W3C home > Mailing lists > Public > www-ws-arch@w3.org > July 2002

RE: Harvesting REST

From: Burdett, David <david.burdett@commerceone.com>
Date: Tue, 16 Jul 2002 15:05:54 -0700
Message-ID: <C1E0143CD365A445A4417083BF6F42CC053D0FE8@C1plenaexm07.commerceone.com>
To: "'David Orchard'" <dorchard@bea.com>, "'Mark Baker'" <distobj@acm.org>, "'Champion, Mike'" <Mike.Champion@softwareag-usa.com>
Cc: www-ws-arch@w3.org
Hi David

You ask ...

>>>Why wouldn't time to market be satisfied with doing only soap and wsdl?
would certainly preclude many of the ratholes on "why web services is

Yes, but it would also, I think, preclude using Web Servics for business. 

As a bare minimum you need persistent security (so you can prove some time
after the message arrived that someone sent you a message) and reliable
messaging/delivery (so that you know the message will get through once and
only once).

The classic example I use for this is making a payment request to your bank
to transfer money to a suppliers account to pay a bill.

Firstly, the bank will be interested in being able to prove after the event
that YOU actually asked them to send the money and not someone pretending to
be you, SSL does not work for this.

Secondly, YOU will want the payment to go through just once - after all
no-one wants to pay a bill twice.

SOAP and WSDL on their own don't come anywhere close.

... I suppose it all comes down to requirements ...


-----Original Message-----
From: David Orchard [mailto:dorchard@bea.com]
Sent: Tuesday, July 16, 2002 2:55 PM
To: 'Mark Baker'; 'Champion, Mike'
Cc: www-ws-arch@w3.org
Subject: RE: Harvesting REST

hmm.  When I was on the XLink WG, the charter specifically was for
"Hypertext" links, which always involved a user-agent.  Hence the
onload/onrequest actuation axis, etc.  Also why ranges (for drag'n drop in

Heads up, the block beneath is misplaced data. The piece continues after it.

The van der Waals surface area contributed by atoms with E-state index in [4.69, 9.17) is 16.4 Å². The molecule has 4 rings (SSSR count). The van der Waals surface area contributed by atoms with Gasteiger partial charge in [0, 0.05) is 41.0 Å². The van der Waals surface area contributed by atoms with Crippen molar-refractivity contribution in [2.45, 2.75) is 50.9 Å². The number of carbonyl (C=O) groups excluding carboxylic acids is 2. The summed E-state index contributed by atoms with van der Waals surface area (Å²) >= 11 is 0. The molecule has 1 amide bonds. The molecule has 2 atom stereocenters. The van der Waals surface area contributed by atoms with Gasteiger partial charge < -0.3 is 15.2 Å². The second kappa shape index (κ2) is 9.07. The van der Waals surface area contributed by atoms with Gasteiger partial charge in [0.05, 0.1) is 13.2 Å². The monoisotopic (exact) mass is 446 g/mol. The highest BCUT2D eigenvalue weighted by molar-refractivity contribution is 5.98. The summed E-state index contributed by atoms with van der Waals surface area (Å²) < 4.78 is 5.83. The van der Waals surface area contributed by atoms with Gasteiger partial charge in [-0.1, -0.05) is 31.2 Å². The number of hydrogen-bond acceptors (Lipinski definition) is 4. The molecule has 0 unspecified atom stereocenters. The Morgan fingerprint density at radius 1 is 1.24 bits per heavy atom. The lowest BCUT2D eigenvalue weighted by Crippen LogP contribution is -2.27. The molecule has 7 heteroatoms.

gui apps) were added for xpointers.

There was explicit acknowledgement that hypertext linking was different than
more general purpose xml linking.

Why wouldn't time to market be satisfied with doing only soap and wsdl?  It
would certainly preclude many of the ratholes on "why web services is


> -----Original Message-----
> From: www-ws-arch-request@w3.org [mailto:www-ws-arch-request@w3.org]On
> Behalf Of Mark Baker
> Sent: Tuesday, July 16, 2002 10:05 AM
> To: Champion, Mike
> Cc: www-ws-arch@w3.org
> Subject: Re: Harvesting REST
> On Tue, Jul 16, 2002 at 12:30:15PM -0400, Champion, Mike wrote:
> > Hmmmm .... "Hypertext" (as most would define it) use cases
> have to do with
> > humans reading  textual representations of web resources.
> Web Services use
> > cases have to do with machines extracting and processing information
> > identified by web resources.
> If that is Eric's view, then I can understand what he means.  But
> hypertext is in no way restricted to human processing.
> > The issue is not the change of state of the resources, but
> the semantics of
> > the resources.  One can imagine mapping the semantics of textual
> > representations onto ontologies, etc. that would allow a
> machine to extract
> > and process information, but this has not been demonstrated
> AFAIK in the
> > "wild", only the laboratory.  So, as a practical matter,
> there are currently
> > different use cases for web hypertext and web services.
> Hmm, well, I'm not so sure.  If the choice is between an architectural
> style which has demonstrated its inability to be deployed at Internet
> scale, and one which has, though is still in the early stages of being
> used in the way that Web services needs, I know which one I'd choose.
> > BTW, I do agree with Mark B. that we ought to "harvest" the
> > architecture as one of the inputs into the WSA.  To not do
> this would both
> > deny the "web" part of web services, and would inflict upon
> us a long debate
> > that the TAG would probably resolve in favor of the REST
> advocates.  While
> > one might well argue that the 80/20 point of the WSA might
> exclude REST, it
> > would not IMHO  be conducive to time to market!
> Good to hear!  I agree.
> MB
> --
> Mark Baker, CTO, Idokorro Mobile (formerly Planetfred)
> Ottawa, Ontario, CANADA.               distobj@acm.org
> http://www.markbaker.ca        http://www.idokorro.com
Received on Tuesday, 16 July 2002 18:06:07 UTC

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